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Journal of Elder Abuse & Neglect Publication details, including instructions for authors and subscription information:

Older People’s Conceptualization of Elder Abuse and Neglect a



Brian J. Taylor PhD , Campbell Killick PhD , Marita O’Brien PhD , c

Emer Begley PhD & Janet Carter-Anand PhD



Institute for Research in Social Sciences, University of Ulster, Northern Ireland, United Kingdom b

South Eastern Health and Social Care Trust, Northern Ireland, United Kingdom c

Age Action Ireland, Dublin, Ireland


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Department of Social Work, Queens University, Belfast, Northern Ireland, United Kingdom Accepted author version posted online: 02 May 2013.Published online: 29 Apr 2014.

To cite this article: Brian J. Taylor PhD, Campbell Killick PhD, Marita O’Brien PhD, Emer Begley PhD & Janet Carter-Anand PhD (2014) Older People’s Conceptualization of Elder Abuse and Neglect, Journal of Elder Abuse & Neglect, 26:3, 223-243, DOI: 10.1080/08946566.2013.795881 To link to this article:

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Journal of Elder Abuse & Neglect, 26:223–243, 2014 Copyright © Taylor & Francis Group, LLC ISSN: 0894-6566 print/1540-4129 online DOI: 10.1080/08946566.2013.795881

Older People’s Conceptualization of Elder Abuse and Neglect BRIAN J. TAYLOR, PhD

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Institute for Research in Social Sciences, University of Ulster, Northern Ireland, United Kingdom

CAMPBELL KILLICK, PhD South Eastern Health and Social Care Trust, Northern Ireland, United Kingdom

MARITA O’BRIEN, PhD and EMER BEGLEY, PhD Age Action Ireland, Dublin, Ireland

JANET CARTER-ANAND, PhD Department of Social Work, Queens University Belfast, Northern Ireland, United Kingdom

This qualitative study used data from eight focus groups involving 58 people aged over 65 years in both urban and rural settings across Northern Ireland and the Republic of Ireland. Following training, four older people assisted in facilitation and analysis as peer researchers. Increasing lack of respect within society was experienced as abusive. The vulnerability of older people to abuse was perceived as relating to the need for help and support, where standing up for themselves might have repercussions for the person’s health or safety. Emotional abusiveness was viewed as underpinning all forms of abuse, and as influencing its experienced severity. Respondents’ views as to whether an action was abusive required an understanding of intent: some actions that professionals might view as abusive were regarded as acceptable if they were in the older person’s best interests. Preventing abuse requires a wide-ranging approach including rebuilding respect for older people within society. Procedures to prevent elder abuse need to take into account the emotional impact of family relationships and intent, not just a description of behaviors that have occurred.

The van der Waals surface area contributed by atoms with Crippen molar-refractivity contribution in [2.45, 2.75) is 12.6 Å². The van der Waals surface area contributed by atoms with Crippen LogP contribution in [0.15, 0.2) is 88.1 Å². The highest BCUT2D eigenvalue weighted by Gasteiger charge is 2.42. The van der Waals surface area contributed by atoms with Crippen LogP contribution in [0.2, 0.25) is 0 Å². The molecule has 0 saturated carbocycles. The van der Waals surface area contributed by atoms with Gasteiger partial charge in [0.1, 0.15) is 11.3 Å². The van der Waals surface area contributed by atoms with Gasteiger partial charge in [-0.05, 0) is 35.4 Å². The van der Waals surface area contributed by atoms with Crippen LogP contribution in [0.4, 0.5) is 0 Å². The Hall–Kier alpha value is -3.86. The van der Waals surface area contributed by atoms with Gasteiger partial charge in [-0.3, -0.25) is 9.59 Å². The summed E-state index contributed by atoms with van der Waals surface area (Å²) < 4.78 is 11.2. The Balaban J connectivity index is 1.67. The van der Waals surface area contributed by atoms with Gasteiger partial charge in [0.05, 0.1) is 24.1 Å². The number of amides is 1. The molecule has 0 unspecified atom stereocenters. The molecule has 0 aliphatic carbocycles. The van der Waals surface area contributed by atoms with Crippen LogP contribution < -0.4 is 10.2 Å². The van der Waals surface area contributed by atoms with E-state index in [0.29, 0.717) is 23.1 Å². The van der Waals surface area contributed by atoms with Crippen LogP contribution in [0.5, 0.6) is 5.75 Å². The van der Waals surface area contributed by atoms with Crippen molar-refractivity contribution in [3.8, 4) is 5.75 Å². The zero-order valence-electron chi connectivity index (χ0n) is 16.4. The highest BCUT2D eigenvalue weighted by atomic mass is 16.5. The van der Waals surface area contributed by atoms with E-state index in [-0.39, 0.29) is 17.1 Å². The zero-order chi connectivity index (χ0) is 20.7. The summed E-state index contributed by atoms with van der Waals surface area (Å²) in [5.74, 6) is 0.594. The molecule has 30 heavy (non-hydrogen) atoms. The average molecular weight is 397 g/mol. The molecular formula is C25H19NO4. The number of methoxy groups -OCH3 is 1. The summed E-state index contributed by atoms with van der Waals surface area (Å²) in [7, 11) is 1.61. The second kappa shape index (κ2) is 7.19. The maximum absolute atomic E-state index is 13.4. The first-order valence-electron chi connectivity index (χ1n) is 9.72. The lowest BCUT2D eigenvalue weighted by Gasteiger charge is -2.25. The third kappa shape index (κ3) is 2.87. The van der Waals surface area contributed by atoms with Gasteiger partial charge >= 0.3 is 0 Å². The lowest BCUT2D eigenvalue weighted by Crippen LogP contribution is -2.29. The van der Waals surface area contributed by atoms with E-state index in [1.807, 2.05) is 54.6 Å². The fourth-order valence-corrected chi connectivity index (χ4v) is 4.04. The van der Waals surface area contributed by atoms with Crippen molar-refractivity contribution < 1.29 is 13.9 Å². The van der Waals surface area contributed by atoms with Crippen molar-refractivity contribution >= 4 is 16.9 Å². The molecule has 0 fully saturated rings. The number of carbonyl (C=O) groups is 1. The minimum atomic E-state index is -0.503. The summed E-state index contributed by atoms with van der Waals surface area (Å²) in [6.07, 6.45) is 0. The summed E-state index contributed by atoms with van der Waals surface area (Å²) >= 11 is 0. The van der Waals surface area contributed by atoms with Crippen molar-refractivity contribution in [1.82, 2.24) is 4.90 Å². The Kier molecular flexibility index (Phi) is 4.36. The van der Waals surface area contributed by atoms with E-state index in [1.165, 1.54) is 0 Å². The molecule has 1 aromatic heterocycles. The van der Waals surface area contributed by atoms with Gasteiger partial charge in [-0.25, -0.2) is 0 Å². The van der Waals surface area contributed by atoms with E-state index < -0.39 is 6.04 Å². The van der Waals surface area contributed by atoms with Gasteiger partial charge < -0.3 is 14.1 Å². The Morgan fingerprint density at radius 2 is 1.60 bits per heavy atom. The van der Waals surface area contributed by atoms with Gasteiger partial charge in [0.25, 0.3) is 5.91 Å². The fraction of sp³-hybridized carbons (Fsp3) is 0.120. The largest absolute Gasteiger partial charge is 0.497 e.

Address correspondence to Brian J. Taylor, Institute for Research in Social Sciences, University of Ulster, Shore Road, Newtownabbey, Northern Ireland BT37 0QB, United Kingdom. E-mail: [email protected] 223


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KEYWORDS adult protection, adult safeguarding, ageism, cultural responsiveness, elder abuse, emotional abuse, Ireland, peer researchers, psychological abuse, qualitative research, social work, vulnerable adult

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INTRODUCTION This article reports on a qualitative study of older people’s conceptualization of elder abuse undertaken in the island of Ireland, including both Northern Ireland and the Republic of Ireland. There is increasing concern at the prevalence of elder abuse (Cooper, Selwood, & Livingston, 2008; World Health Organization, 2008), although there has been limited study of elder abuse in Ireland (McLaughlin & Lavery, 1999; Naughtan et al., 2010). There has been steady development of procedures and tools to support and guide practice (Anthony, Lehning, Austin, & Peck, 2009; Killick & Taylor, 2012; Taylor, 2012) although current approaches to developing policies to address elder abuse have been predominantly driven by professionals and policy makers with limited input from older people themselves (Killick & Taylor, 2009). Internationally, concepts and models of elder abuse have been developed (Harbinson et al., 2012; Lowenstein, 2009), although there is debate about whether these should be based on practice models in child abuse, in intimate partner violence, in abuse of people with disabilities, or a different model. There is some inconsistency in the professional responses to elder abuse (Killick & Taylor, 2012) and responses may relate as much to risk management within public organizations as to the actual needs of older people (Taylor, 2006; Taylor & Campbell, 2011; Taylor & Donnelly, 2006a). Elder abuse has been defined by the World Health Organization as a single or repeated act, or lack of appropriate action, occurring within any relationship where there is an expectation of trust and that causes harm or distress to an older person (Krug, Dahlberg, Mercy, Zwi, & Lozano, 2002). Elder abuse is defined to include financial exploitation; physical, sexual, and psychological abuse; neglect; and violation of rights (Joshi & Flaherty, 2005). The debate on elder abuse has shifted generally from defining forms of abuse to our present focus: how to understand family situations where abuse occurs and how to protect older adults against aggression, violence, and exploitation. A key step is to establish what older people think about the issue.

Republic of Ireland and Northern Ireland Context To assist the reader in judging the generalizability of the findings to their own conceptual and cultural context, we give a brief background to the